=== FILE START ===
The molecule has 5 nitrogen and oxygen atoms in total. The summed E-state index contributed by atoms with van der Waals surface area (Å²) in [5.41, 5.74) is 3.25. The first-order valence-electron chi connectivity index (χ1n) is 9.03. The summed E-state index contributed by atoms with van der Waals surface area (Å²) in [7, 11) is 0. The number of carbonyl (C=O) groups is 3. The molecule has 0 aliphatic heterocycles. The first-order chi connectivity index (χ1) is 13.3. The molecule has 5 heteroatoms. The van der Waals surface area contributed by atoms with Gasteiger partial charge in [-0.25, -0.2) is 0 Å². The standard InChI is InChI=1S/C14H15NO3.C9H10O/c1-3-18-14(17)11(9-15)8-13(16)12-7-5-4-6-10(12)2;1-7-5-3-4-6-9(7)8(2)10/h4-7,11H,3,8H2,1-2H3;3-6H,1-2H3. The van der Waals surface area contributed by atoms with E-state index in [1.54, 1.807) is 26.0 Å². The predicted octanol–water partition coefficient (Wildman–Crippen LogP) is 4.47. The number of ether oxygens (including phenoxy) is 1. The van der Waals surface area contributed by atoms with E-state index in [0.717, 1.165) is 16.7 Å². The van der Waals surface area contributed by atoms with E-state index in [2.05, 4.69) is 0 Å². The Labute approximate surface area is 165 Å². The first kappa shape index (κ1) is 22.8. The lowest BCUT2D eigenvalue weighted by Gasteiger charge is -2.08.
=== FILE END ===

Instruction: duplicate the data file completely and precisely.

The molecule has 5 nitrogen and oxygen atoms in total. The summed E-state index contributed by atoms with van der Waals surface area (Å²) in [5.41, 5.74) is 3.25. The first-order valence-electron chi connectivity index (χ1n) is 9.03. The summed E-state index contributed by atoms with van der Waals surface area (Å²) in [7, 11) is 0. The number of carbonyl (C=O) groups is 3. The molecule has 0 aliphatic heterocycles. The first-order chi connectivity index (χ1) is 13.3. The molecule has 5 heteroatoms. The van der Waals surface area contributed by atoms with Gasteiger partial charge in [-0.25, -0.2) is 0 Å². The standard InChI is InChI=1S/C14H15NO3.C9H10O/c1-3-18-14(17)11(9-15)8-13(16)12-7-5-4-6-10(12)2;1-7-5-3-4-6-9(7)8(2)10/h4-7,11H,3,8H2,1-2H3;3-6H,1-2H3. The van der Waals surface area contributed by atoms with E-state index in [1.54, 1.807) is 26.0 Å². The predicted octanol–water partition coefficient (Wildman–Crippen LogP) is 4.47. The number of ether oxygens (including phenoxy) is 1. The van der Waals surface area contributed by atoms with E-state index in [0.717, 1.165) is 16.7 Å². The van der Waals surface area contributed by atoms with E-state index in [2.05, 4.69) is 0 Å². The Labute approximate surface area is 165 Å². The first kappa shape index (κ1) is 22.8. The lowest BCUT2D eigenvalue weighted by Gasteiger charge is -2.08.